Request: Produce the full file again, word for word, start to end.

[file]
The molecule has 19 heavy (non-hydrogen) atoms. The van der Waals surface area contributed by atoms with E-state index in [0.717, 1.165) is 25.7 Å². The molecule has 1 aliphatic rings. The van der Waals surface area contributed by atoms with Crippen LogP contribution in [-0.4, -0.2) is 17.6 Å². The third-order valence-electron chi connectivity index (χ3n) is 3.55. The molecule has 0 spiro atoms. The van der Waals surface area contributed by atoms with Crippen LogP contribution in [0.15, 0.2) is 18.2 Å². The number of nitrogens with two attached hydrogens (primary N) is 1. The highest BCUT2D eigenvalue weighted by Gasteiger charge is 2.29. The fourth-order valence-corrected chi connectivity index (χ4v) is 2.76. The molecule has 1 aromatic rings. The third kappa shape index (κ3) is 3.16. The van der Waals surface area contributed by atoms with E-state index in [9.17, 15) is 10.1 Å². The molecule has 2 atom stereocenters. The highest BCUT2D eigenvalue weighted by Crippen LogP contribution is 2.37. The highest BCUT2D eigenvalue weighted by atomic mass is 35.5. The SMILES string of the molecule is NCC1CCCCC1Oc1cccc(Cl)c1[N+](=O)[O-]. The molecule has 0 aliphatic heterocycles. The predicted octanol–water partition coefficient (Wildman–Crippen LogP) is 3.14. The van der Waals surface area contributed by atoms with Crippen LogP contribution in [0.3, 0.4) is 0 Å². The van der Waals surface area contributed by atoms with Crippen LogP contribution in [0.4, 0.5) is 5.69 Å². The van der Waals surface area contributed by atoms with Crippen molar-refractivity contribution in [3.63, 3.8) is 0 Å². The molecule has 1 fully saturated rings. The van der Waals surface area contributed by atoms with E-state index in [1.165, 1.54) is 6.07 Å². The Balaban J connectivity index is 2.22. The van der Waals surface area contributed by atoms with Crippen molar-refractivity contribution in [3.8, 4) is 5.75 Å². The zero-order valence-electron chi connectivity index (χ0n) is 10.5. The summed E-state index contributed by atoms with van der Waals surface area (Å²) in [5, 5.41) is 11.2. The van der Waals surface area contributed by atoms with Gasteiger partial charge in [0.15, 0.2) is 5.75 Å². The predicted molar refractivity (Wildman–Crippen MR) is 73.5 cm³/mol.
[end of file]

The molecule has 19 heavy (non-hydrogen) atoms. The van der Waals surface area contributed by atoms with E-state index in [0.717, 1.165) is 25.7 Å². The molecule has 1 aliphatic rings. The van der Waals surface area contributed by atoms with Crippen LogP contribution in [-0.4, -0.2) is 17.6 Å². The third-order valence-electron chi connectivity index (χ3n) is 3.55. The molecule has 0 spiro atoms. The van der Waals surface area contributed by atoms with Crippen LogP contribution in [0.15, 0.2) is 18.2 Å². The number of nitrogens with two attached hydrogens (primary N) is 1. The highest BCUT2D eigenvalue weighted by Gasteiger charge is 2.29. The fourth-order valence-corrected chi connectivity index (χ4v) is 2.76. The molecule has 1 aromatic rings. The third kappa shape index (κ3) is 3.16. The van der Waals surface area contributed by atoms with E-state index in [9.17, 15) is 10.1 Å². The molecule has 2 atom stereocenters. The highest BCUT2D eigenvalue weighted by Crippen LogP contribution is 2.37. The highest BCUT2D eigenvalue weighted by atomic mass is 35.5. The SMILES string of the molecule is NCC1CCCCC1Oc1cccc(Cl)c1[N+](=O)[O-]. The molecule has 0 aliphatic heterocycles. The predicted octanol–water partition coefficient (Wildman–Crippen LogP) is 3.14. The van der Waals surface area contributed by atoms with Crippen LogP contribution in [0.3, 0.4) is 0 Å². The van der Waals surface area contributed by atoms with Crippen LogP contribution in [0.4, 0.5) is 5.69 Å². The van der Waals surface area contributed by atoms with Crippen molar-refractivity contribution in [3.63, 3.8) is 0 Å². The molecule has 1 fully saturated rings. The van der Waals surface area contributed by atoms with E-state index in [1.165, 1.54) is 6.07 Å². The Balaban J connectivity index is 2.22. The van der Waals surface area contributed by atoms with Crippen molar-refractivity contribution in [3.8, 4) is 5.75 Å². The zero-order valence-electron chi connectivity index (χ0n) is 10.5. The summed E-state index contributed by atoms with van der Waals surface area (Å²) in [5, 5.41) is 11.2. The van der Waals surface area contributed by atoms with Gasteiger partial charge in [0.15, 0.2) is 5.75 Å². The predicted molar refractivity (Wildman–Crippen MR) is 73.5 cm³/mol.